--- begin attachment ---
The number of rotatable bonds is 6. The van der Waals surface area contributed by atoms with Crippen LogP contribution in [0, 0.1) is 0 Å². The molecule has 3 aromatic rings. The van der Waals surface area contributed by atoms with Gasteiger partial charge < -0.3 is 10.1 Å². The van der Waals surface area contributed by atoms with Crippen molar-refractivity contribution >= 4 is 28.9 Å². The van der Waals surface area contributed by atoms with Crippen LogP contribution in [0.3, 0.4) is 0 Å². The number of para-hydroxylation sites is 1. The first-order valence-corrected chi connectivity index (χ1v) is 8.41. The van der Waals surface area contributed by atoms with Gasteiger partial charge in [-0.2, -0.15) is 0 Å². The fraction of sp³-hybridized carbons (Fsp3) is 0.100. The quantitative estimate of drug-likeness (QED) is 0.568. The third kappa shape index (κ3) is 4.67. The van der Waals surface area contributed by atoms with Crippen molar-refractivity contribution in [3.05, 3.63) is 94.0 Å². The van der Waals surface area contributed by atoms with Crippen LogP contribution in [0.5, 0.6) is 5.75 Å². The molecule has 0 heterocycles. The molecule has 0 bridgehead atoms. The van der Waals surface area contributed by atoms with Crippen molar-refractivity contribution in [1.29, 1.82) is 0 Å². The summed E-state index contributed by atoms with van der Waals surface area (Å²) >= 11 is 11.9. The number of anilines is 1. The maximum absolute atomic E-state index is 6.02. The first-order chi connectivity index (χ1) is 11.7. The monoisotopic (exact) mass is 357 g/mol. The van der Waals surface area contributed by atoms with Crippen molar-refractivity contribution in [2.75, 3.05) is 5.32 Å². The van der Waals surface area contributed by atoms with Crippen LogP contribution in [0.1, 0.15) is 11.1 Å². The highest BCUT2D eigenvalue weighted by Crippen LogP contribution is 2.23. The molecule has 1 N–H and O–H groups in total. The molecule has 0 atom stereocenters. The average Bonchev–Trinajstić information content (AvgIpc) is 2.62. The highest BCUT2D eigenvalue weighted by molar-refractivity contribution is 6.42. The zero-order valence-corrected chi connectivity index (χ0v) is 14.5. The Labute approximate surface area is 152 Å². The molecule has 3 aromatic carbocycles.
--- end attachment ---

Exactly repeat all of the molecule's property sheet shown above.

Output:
The number of rotatable bonds is 6. The van der Waals surface area contributed by atoms with Crippen LogP contribution in [0, 0.1) is 0 Å². The molecule has 3 aromatic rings. The van der Waals surface area contributed by atoms with Gasteiger partial charge < -0.3 is 10.1 Å². The van der Waals surface area contributed by atoms with Crippen molar-refractivity contribution >= 4 is 28.9 Å². The van der Waals surface area contributed by atoms with Crippen LogP contribution in [0.3, 0.4) is 0 Å². The number of para-hydroxylation sites is 1. The first-order valence-corrected chi connectivity index (χ1v) is 8.41. The van der Waals surface area contributed by atoms with Gasteiger partial charge in [-0.2, -0.15) is 0 Å². The fraction of sp³-hybridized carbons (Fsp3) is 0.100. The quantitative estimate of drug-likeness (QED) is 0.568. The third kappa shape index (κ3) is 4.67. The van der Waals surface area contributed by atoms with Crippen molar-refractivity contribution in [3.05, 3.63) is 94.0 Å². The van der Waals surface area contributed by atoms with Crippen LogP contribution in [0.5, 0.6) is 5.75 Å². The molecule has 0 heterocycles. The molecule has 0 bridgehead atoms. The van der Waals surface area contributed by atoms with Crippen molar-refractivity contribution in [1.29, 1.82) is 0 Å². The summed E-state index contributed by atoms with van der Waals surface area (Å²) >= 11 is 11.9. The number of anilines is 1. The maximum absolute atomic E-state index is 6.02. The first-order chi connectivity index (χ1) is 11.7. The monoisotopic (exact) mass is 357 g/mol. The van der Waals surface area contributed by atoms with Crippen molar-refractivity contribution in [2.75, 3.05) is 5.32 Å². The van der Waals surface area contributed by atoms with Crippen LogP contribution in [0.1, 0.15) is 11.1 Å². The highest BCUT2D eigenvalue weighted by Crippen LogP contribution is 2.23. The molecule has 1 N–H and O–H groups in total. The molecule has 0 atom stereocenters. The average Bonchev–Trinajstić information content (AvgIpc) is 2.62. The highest BCUT2D eigenvalue weighted by molar-refractivity contribution is 6.42. The zero-order valence-corrected chi connectivity index (χ0v) is 14.5. The Labute approximate surface area is 152 Å². The molecule has 3 aromatic carbocycles.